WR250FB 2012 grey wire mod gray wire mod, et al.
Posted 11 August 2012 - 10:46 AM
Posted 11 August 2012 - 03:31 PM
The parts catalogue on the www.yamaha-motor.com website shows the CDI unit for a WR-250FB (the letter B = 2012 Yamaha motorcycle) in the same location, and the part number for the CDI unit is the same.
All the same on a 2008 WR-250FX, too.
You sure you got the correct wire?
Posted 11 August 2012 - 03:46 PM
Posted 11 August 2012 - 03:50 PM
Here's a pic of the 2009 model I owned (and regret selling).
The CDI unit is just in front of the white plastic coolant reservoir in this pic:
Posted 11 August 2012 - 04:57 PM
Why did you sell it?
Posted 12 August 2012 - 03:45 AM
Got a few minutes?
Here's what I did to uncork my WR-250FY:
Yamaha GYTR AIS Removal Kit.
Comes with all of the parts needed to remove the air injection parts, a jet kit to rejet the carb, and instructions on how to do all of those "free mods" you've read about, as well as how to install the jet kit.
It even shows you exactly where the infamous gtay wire is located with a picture on the instructions sheet.
Well worth it, and my WR ran very well, indeed, after installing this kit.
Specifically, once this kit is installed, your bike will be have the airbox snorkels removed, the air injection parts removed, the throttle stop replaced with a shorter one to allow full throttle, the muffler outlet (the rediculously tiny one known as the "pea shooter", not the spark arrester portion) removed, the gray wire disconnected, and carburetor rejetted so the bike will run well in it's new uncorked state.
FMF Powerbomb Header and Q Muffler.
After the AIS removal kit was installed, I had the feeling that I was riding a good-running bike that still had a plugged-up exhaust system.
Boy, was that notion correct because when I installed the FMF exhaust system, the bike gained noticable power and torque across the whole rev range, and the most noticable gain was at the low end.
I did not change the exhaust camshaft timing to "YZ specs." as I felt the bike ran perfectly for me.
With the above mods, I rode the bike practically every weekend for 2 years, the only other changes being personal suspension and controls adjustments that I believe every rider should make for themselves.
The bike worked well out on the tight and often rocky trails of Connecticut - a great engine, and great rear suspension, and a great light-weight feel with high manoverability.
A very well-balanced bike.
Why did I sell it?
Because I screwed-up, basically.
No matter how great a bike is, I'll eventually start thinking about riding something else.
I envisioned getting a WR-450F and riding those same trails with mega-horsepower at my disposal, however, I saw a used 2009 Honda CRF-450X for sale before I saw a good WR-450F for sale.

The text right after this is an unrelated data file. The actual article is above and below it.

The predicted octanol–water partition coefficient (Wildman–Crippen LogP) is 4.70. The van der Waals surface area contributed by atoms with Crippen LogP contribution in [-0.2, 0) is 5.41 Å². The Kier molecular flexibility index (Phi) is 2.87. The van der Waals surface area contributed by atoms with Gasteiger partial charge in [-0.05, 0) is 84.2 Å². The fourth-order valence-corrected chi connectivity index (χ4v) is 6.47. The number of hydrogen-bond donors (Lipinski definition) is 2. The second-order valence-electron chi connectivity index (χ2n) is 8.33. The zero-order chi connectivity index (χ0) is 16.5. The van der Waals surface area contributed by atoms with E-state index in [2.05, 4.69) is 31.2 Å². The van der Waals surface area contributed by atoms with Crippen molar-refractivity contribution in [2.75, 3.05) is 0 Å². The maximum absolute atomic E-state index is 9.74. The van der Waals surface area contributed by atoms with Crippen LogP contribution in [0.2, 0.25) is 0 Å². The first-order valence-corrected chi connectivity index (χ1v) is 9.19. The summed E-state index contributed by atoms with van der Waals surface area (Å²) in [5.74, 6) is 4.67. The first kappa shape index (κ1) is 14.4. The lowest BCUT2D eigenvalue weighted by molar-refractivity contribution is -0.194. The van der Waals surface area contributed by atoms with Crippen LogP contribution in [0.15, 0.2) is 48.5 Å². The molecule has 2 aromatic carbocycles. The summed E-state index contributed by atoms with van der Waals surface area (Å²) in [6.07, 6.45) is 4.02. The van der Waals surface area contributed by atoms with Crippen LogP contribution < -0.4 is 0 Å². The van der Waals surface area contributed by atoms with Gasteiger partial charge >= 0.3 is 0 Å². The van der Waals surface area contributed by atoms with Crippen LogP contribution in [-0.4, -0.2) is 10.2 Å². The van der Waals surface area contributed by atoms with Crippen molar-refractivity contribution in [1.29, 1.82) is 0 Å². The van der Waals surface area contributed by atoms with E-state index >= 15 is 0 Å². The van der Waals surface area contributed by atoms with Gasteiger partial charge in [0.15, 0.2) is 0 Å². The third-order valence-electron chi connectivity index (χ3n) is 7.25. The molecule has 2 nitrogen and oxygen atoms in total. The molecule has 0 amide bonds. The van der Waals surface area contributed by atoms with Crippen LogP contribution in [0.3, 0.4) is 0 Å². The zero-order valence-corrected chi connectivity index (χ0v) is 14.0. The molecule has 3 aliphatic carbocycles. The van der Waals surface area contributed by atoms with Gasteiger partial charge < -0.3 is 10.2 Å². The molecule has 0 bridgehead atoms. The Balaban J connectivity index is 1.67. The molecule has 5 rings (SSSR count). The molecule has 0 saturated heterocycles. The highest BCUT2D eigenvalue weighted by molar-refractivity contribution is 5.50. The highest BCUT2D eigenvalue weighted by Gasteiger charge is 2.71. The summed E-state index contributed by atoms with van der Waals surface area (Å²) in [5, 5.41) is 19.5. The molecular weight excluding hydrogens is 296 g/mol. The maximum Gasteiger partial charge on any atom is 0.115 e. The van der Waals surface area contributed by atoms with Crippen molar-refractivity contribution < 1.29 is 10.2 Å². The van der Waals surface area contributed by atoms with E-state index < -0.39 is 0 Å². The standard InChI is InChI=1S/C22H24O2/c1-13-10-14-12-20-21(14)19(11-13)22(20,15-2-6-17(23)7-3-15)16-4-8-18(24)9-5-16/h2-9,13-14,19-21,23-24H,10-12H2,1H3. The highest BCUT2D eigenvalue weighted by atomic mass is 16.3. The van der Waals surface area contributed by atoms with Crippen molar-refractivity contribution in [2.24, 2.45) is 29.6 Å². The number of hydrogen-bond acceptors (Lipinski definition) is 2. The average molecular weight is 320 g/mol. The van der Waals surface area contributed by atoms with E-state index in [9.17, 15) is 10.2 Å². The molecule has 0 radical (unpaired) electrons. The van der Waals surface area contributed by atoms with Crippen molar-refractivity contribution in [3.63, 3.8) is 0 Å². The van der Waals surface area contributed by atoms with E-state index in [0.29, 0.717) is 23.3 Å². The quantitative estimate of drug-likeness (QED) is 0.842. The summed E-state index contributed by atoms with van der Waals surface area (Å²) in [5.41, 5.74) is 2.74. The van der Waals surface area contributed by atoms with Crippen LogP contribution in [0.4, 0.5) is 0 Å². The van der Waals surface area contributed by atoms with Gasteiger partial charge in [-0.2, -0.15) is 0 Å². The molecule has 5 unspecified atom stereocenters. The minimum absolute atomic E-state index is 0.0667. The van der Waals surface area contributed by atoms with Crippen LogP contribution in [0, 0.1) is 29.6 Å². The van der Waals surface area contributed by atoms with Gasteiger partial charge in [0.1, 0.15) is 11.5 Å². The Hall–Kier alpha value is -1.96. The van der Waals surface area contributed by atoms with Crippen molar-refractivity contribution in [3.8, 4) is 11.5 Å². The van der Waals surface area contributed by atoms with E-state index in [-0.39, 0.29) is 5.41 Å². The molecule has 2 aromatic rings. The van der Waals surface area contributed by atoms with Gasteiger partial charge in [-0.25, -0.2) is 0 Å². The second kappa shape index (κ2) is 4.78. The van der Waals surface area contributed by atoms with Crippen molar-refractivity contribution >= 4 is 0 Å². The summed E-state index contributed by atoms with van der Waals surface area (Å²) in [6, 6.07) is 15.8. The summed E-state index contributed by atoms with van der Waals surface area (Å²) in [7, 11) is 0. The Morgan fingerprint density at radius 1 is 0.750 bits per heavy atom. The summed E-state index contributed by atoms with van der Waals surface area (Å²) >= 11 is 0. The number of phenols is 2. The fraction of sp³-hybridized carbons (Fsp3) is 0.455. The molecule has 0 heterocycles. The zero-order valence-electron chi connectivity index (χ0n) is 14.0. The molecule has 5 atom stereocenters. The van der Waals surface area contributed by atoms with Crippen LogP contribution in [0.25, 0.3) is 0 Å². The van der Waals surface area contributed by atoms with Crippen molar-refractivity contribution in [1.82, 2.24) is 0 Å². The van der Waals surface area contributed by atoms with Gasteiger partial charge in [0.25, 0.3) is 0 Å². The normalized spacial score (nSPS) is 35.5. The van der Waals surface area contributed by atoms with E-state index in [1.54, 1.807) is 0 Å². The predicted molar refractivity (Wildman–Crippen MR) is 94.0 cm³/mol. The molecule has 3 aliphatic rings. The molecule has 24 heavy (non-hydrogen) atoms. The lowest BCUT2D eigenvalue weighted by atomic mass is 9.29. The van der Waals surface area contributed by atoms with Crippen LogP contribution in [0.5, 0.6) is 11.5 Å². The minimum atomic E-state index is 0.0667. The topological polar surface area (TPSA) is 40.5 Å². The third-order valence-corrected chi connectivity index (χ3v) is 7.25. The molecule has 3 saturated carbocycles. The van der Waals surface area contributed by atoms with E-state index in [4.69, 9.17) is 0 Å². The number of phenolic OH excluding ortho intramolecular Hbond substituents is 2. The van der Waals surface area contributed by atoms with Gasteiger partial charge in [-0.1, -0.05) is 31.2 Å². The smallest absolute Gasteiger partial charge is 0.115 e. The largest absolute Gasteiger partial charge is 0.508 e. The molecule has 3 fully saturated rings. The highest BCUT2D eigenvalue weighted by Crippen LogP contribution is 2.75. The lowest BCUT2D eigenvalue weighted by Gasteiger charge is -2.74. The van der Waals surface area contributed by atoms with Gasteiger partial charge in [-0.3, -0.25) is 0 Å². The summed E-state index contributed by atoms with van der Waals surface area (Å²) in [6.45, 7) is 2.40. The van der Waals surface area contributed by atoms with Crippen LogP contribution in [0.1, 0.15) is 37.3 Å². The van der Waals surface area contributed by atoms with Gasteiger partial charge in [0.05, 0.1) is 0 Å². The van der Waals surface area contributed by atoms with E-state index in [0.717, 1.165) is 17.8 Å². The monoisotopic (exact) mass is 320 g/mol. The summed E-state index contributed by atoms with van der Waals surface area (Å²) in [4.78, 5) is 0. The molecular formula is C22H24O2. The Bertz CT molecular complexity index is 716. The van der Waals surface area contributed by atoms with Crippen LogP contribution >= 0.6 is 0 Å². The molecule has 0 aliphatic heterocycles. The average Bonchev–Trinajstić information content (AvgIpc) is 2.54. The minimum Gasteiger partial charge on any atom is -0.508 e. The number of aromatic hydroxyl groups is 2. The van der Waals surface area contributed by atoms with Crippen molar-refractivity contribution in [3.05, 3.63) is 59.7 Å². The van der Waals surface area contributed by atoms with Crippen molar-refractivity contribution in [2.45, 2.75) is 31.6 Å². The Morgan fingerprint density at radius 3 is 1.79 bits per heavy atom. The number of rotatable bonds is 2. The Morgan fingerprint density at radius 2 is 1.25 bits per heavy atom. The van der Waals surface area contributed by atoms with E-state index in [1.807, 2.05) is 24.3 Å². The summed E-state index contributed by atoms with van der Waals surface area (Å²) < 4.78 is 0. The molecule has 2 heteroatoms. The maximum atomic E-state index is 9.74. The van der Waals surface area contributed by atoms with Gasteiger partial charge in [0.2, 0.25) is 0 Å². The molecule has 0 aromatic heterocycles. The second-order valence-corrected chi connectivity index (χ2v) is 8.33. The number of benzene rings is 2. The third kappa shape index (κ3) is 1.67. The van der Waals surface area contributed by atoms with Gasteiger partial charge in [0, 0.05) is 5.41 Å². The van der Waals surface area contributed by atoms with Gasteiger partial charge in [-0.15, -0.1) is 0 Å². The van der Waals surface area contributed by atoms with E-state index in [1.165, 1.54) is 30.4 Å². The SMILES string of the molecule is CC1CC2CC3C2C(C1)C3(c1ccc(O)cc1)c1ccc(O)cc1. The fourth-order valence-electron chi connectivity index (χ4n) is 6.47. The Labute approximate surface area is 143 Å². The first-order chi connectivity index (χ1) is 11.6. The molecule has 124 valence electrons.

I bought the CRF-450X, put it through CT. DMV inspection and got it registered for street use (required to ride on my local state forest trail loop), and started to use that as my weekend bike.
The 450 has tons of power and torque, and at first, i was basically punch-drunk with my newfound big man-sized bike.
I decided to sell the WR-250FY (CT. street title and all) to recoup the money spent to buy the Honda, and that was where I went wrong.
In hindsight, I should have kept the WR in storage until the day came where I finally decided that putting up with the considerably heavier feel of the CRF-450X on those tight trails would start to turn me off.
Well, that day came, and I sold the CRF-450X to a coworker just two weeks ago - CT. street title and all (a street titled dirt bike is not very common around here, especially a Japanese one where the Certificate of Origin says "This Vehicle Was Not Manufactured For Use On Public Streets, Roads, Or Highways". It takes money and effort to get around that part).
I rode that CRF-450X from the first weekend of December, 2011 up to July 23rd, 2012 - after not quite eight months I'd had my fill and decided the power of the 450 wasn't worth putting up with a bike that felt too big on the tighter trails, to the point of where there were certain trails I simply did not want to take since I knew it would feel as if I were piloting a locomotive down the trail.
The bottom line was the bike wasn't well balanced for me on those trails - plenty of power and the bike felt good on the faster sections of trail, but manouverability suffered on the vast majority of where I ride.
So, now I picked up a cherry 2002 WR-250FP just two weeks ago and I'm in the process of installing the parts required to put the bike through CT. DMV...
Edited by YZEtc, 13 August 2012 - 11:39 AM.
Posted 12 August 2012 - 06:05 AM
Posted 12 August 2012 - 03:39 PM
They give better performance without being loud.
But, as I wrote in my post above, you have to do all of the other mods I mentioned if you want your WR-250FB to run as you expect it to.
That's just how the bike is built because it comes in a power-reduced and restricted state (corked up).
Edited by YZEtc, 12 August 2012 - 03:42 PM.